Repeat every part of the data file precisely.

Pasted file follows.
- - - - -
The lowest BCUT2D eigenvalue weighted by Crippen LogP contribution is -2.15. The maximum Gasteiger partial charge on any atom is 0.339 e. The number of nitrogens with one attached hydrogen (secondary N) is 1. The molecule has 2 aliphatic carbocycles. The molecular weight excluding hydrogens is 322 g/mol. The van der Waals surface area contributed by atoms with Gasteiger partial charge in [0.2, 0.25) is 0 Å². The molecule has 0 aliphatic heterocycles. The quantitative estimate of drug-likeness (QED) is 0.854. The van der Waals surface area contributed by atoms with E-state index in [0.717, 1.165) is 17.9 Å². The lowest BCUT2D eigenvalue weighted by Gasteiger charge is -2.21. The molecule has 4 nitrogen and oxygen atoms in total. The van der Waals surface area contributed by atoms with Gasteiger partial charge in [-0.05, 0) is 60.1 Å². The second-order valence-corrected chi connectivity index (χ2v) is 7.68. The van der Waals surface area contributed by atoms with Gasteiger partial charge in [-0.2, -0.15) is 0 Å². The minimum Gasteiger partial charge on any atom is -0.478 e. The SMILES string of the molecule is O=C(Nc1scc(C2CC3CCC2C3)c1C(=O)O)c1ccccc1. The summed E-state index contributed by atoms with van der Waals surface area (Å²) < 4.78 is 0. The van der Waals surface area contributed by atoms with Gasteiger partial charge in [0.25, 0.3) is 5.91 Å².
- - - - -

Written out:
The lowest BCUT2D eigenvalue weighted by Crippen LogP contribution is -2.15. The maximum Gasteiger partial charge on any atom is 0.339 e. The number of nitrogens with one attached hydrogen (secondary N) is 1. The molecule has 2 aliphatic carbocycles. The molecular weight excluding hydrogens is 322 g/mol. The van der Waals surface area contributed by atoms with Gasteiger partial charge in [0.2, 0.25) is 0 Å². The molecule has 0 aliphatic heterocycles. The quantitative estimate of drug-likeness (QED) is 0.854. The van der Waals surface area contributed by atoms with E-state index in [0.717, 1.165) is 17.9 Å². The lowest BCUT2D eigenvalue weighted by Gasteiger charge is -2.21. The molecule has 4 nitrogen and oxygen atoms in total. The van der Waals surface area contributed by atoms with Gasteiger partial charge in [-0.05, 0) is 60.1 Å². The second-order valence-corrected chi connectivity index (χ2v) is 7.68. The van der Waals surface area contributed by atoms with Gasteiger partial charge in [-0.2, -0.15) is 0 Å². The minimum Gasteiger partial charge on any atom is -0.478 e. The SMILES string of the molecule is O=C(Nc1scc(C2CC3CCC2C3)c1C(=O)O)c1ccccc1. The summed E-state index contributed by atoms with van der Waals surface area (Å²) < 4.78 is 0. The van der Waals surface area contributed by atoms with Gasteiger partial charge in [0.25, 0.3) is 5.91 Å².